6. No proposed payment cuts for mammography—but billing codes would be updated

In the 2017 MPFS proposed rule, the Relative Value Scale Updated Committee (RUC) recommended halving the technical component of mammography RVUs—a change that would have resulted a 50% cut in mammography payment. But CMS did not accept this suggestion in the 2017 final rule, stating that the reimbursement cuts needed further review. CMS in the 2018 proposed rule again ruled against RUC recommendations and said it does not plan to move forward with the mammography reimbursement cuts.

However, CMS is proposing to update billing to reflect adoption of digital mammography. In 2017, CMS adopted new CPT codes for mammography and DBT that bundled computer aided detection (CAD) with diagnostic and screening mammograms. However for the past year, CMS has required the continued use of their G Codes, due to a lack of processing infrastructure—with the expectation of using CPT codes come 2018. Though the latest proposed rule does not specifically discus digital mammography reimbursement, Addendum B of the rule has included the new CPT codes (rather than the G-codes), suggesting CMS is ready to upgrade to CPT codes.

Other notable updates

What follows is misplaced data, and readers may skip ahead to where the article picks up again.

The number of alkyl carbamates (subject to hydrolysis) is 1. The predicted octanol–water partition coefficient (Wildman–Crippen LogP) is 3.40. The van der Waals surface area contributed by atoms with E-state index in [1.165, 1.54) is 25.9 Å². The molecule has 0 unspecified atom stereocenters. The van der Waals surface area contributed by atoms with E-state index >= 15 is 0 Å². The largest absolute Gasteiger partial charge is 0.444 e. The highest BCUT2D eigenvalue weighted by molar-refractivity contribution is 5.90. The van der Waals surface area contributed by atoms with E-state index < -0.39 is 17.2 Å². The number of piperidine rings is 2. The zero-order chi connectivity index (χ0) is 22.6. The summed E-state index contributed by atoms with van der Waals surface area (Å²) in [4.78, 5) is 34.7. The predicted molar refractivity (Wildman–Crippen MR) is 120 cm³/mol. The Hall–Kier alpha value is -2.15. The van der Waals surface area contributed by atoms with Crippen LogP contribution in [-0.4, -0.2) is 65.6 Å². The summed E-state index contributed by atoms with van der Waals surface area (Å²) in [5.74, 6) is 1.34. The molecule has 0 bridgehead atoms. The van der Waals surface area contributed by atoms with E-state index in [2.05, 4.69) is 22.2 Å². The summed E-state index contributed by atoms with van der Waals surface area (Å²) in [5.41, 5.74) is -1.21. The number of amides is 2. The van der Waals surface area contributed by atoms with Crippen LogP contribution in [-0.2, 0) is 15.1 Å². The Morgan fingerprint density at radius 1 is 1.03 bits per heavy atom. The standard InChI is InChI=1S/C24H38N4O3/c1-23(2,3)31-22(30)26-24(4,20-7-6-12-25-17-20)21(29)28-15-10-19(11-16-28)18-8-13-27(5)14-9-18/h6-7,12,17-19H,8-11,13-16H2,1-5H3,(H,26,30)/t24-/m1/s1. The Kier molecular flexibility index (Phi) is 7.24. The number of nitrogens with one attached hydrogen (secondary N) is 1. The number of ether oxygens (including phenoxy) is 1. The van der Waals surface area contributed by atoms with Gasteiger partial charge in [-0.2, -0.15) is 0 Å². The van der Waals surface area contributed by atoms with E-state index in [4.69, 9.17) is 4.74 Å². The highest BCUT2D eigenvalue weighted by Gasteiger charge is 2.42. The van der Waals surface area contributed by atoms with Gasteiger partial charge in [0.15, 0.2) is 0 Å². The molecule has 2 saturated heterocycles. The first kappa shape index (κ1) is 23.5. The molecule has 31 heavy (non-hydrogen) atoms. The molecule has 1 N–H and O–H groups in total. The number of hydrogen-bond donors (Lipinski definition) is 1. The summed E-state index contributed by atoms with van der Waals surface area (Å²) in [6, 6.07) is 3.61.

• Patient-physician relationship codes: CMS is seeking comments on its proposal to implement patient relationship categories and codes in 2018. This would allow CMS to attribute patients, services, and resources to providers, as required under MACRA. CMS notes that while relationship codes are required under MACRA, the agency does not need these codes to properly measure provider performance for the program.

    Of the five proposed categories, the "Episodic/Focused" relationship category pertains to time-limited treatment given by specialists such interventional radiologists, while "Only as ordered by another clinician" pertains to clinicians furnishing exams ordered by other physicians, such as diagnostic radiologists. CMS is proposing to allow voluntary reporting of patient-physician relationship codes using Level II HCPCS modifiers.

  • PACS workstation: CMS is seeking comments on expanding professional PACS workstation practice expenses to CPT codes related to vascular ultrasounds.

  • Price transparency website: As per the 21st Century Cures Act, CMS by 2018 must have a publicly available website that patients may use to search for estimated Medicare costs at hospital outpatient facilities and ambulatory surgery centers. The agency will release more details on the website later this year.

CMS is accepting comments through Sept. 11, 2017. The agency will respond to comments in their final rules, which will be released by Nov. 1, 2017 and will take effect Jan. 1, 2018. For more information on how CMS' proposals will impact those beyond radiology, read our colleagues' blogs for hospitals and providers.